Fashion Week Daily

April 2004, "Skinny Secrets Of Haute Nutritionists"

Dr. Jana Klauer is a weight reduction physician, who attended Mount Sinai School of Medicine and has a Masters degree in clinical nutrition from Columbia. But most of you probably already know this, as she treats many fashion clientele (but won't name names).

Her practice is located at 82nd and Park Avenue in Manhattan.

What is a typical day like for you?
I get up at 5:15AM every morning and work out. I don't exactly leap up with joy to greet the dawn but I get myself out of that warm bed. I then work out with my trainer or go on the treadmill for 40 minutes at Equinox or I run in Central Park. In my practice, we have morning walks in Central Park. I see patients in my office on Park Avenue 8:30AM-5:00PM. Breakfast is always protein: omega-3 eggs or yogurt or smoked salmon with melon or berries. Lunch is salad and protein. I drink lots of water throughout the day and I make it a point to have 2 snacks: one fruit and one protein. Dinner with my husband is usually a salad and fish with vegetable at our neighborhood restaurants: Brio or Le Bilboquet. I go to bed with the chickens at 10:00PM.

Why did you enter the field of nutrition?
I saw so many patients whose medical conditions were caused, or directly affected, by their weight and there were no physicians who were addressing this. I felt that this was the ultimate prevention medicine-and I was right. I see people turn their health around all the time in my practice. It's very exciting!

What do you love most about your job? What do you like least?
It inspires me to see individuals confront the challenges of weight loss and to, day after day, stay with the diet, even when it is boring, and just get it done. That they have the courage to get up onto the scale and face whatever number their weight has become and do something about it is wonderful. I guess what I like least about my work is when an individual chooses not to do this.

What qualities do you need to succeed in your field?
The most important quality is to realize the potential of the individual and respect their uniqueness. A cookie cutter approach doesn't work.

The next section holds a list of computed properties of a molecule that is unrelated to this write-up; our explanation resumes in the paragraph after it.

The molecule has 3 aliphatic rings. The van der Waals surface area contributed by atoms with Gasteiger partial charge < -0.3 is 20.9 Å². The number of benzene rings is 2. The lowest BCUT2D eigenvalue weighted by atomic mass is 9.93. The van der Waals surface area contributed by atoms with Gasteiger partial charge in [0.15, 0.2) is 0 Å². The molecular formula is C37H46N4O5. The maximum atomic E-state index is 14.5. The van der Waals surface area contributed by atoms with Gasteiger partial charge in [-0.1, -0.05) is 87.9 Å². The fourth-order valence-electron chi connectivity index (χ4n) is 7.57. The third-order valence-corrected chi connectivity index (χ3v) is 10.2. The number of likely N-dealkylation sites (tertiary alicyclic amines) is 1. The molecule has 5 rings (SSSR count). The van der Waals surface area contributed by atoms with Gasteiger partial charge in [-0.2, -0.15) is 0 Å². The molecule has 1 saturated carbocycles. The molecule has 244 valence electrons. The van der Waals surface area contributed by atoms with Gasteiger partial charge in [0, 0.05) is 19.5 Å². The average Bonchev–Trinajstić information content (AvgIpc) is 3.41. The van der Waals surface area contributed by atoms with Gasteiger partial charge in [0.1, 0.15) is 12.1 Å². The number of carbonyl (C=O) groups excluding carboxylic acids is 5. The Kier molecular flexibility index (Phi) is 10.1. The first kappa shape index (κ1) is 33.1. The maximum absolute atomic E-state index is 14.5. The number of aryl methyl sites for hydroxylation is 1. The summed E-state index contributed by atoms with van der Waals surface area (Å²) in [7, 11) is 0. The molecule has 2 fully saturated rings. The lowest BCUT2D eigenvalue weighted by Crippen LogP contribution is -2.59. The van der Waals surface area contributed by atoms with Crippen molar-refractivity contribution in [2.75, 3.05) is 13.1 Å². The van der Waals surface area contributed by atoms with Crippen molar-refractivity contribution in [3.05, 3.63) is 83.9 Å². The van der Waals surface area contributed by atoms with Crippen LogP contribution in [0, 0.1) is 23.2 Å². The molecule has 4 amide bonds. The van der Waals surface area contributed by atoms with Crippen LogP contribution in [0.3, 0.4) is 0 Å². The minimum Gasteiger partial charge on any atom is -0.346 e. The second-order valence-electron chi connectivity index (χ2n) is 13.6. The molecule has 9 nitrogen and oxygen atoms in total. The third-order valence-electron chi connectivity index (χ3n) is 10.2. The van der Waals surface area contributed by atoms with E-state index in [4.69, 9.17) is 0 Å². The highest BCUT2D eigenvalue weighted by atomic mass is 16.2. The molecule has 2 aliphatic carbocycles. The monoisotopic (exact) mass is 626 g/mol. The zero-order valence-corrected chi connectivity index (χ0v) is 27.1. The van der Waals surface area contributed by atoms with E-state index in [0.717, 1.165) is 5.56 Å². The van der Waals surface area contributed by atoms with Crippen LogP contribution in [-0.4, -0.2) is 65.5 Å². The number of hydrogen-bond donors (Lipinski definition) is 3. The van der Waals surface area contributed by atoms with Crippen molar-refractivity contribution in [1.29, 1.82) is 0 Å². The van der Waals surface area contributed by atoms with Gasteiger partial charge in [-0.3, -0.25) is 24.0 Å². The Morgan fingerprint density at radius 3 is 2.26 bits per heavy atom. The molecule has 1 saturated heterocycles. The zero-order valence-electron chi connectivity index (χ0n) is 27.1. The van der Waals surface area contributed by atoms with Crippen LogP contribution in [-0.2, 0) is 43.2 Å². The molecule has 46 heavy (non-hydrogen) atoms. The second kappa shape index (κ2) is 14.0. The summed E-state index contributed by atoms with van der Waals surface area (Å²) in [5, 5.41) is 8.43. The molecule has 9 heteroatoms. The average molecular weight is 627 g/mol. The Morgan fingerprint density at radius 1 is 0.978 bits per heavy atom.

Who in the health/fitness/medical industry inspires you?
There are so many extraordinary physicians in NYC, it really is difficult to single out any of them. Dr. Marianne Legato is an internist who has pioneered work in gender specific medicine, cares deeply about her patients, and fights like a pit bull for what she thinks is right. Dr. Louis Aronne was one of the first physicians in NYC to devote his practice to obesity and he gave me my start in working in this area.

What did you eat today?
Pre-gym: Big glass of water Breakfast: Skim cappuccino, egg white omelet with feta and asparagus, sliced fruit
Morning snack: Apple
Lunch: Spinach salad with 4 grilled shrimp and balsamic vinaigrette and waterAfternoon snack: Total 0% yogurt with baby carrots and grape tomatoes
Dinner: Throwing a dinner party: I will serve artichokes for a first course, the main course is coq au vin, string beans and wild rice with wild mushrooms. For dessert I am serving a fresh apricot soufflé with a raspberry sauce. I am preparing all of this myself and it is all low in fat and fabulous.

What diet do you subscribe to?
While I individualize plans for my patients that help them to lose weight rapidly and keep the weight off, I do think that, broadly speaking, most people have too many empty calories in their diet plans. I recommend protein and complex carbohydrates at every meal. Eat every 3 hours or so, so that you are never starving. Drink lots of water. Exercise.

What are your top 3 tips for eating a healthy meal?
1) Watch your portion size
2) Avoid processed foods
3) Make sure to have high quality protein and vegetables

What books do you recommend?
The Omega Connection by Andrew Stoll, MD, explains the importance of omega 3fats for physical and mental health.
The Okinawa Program by Bradley Willcox, MD, describes the diet and the lifestyle of longest-lived people in the world.
Newsletters from Harvard and Tufts--universities offer good dietary advice.

What websites do you recommend?

Other than weight loss, what is the #1 request made by your patients as a nutritional goal?
Most people complain of a lack of energy. Often we discover that they have a metabolic reason for this-their fasting glucose may be too high (insulin resistance) or they may have clinical or preclinical hypothyroidism (often overlooked). These conditions are addressed by medication and diet. And once treatment is started and a diet and exercise plan is in place, the individual feels and looks younger and healthier than they have in years!

What is the one nutrition myth that you would like to debunk?
There are some foods that are thought to be diet foods- this implies that it is all right to eat these while you are trying to lose weight. These foods include: pretzels, SnackWells, frozen yogurt with lots of sugar. These absolutely do not help at all with weight loss; in fact, they are simple carbohydrates, which are digested quickly and leave you hungrier than before. You are better off eating an apple or some roasted turkey or a piece of cheese. These foods are far more satisfying in the long run.
Also: most women who are dieting do not consume adequate calcium; what they don't know is that calcium can actually help them to lose weight because it turns on the fat burner in the fat cell. And this effect is greatest with diary calcium rather than supplements.

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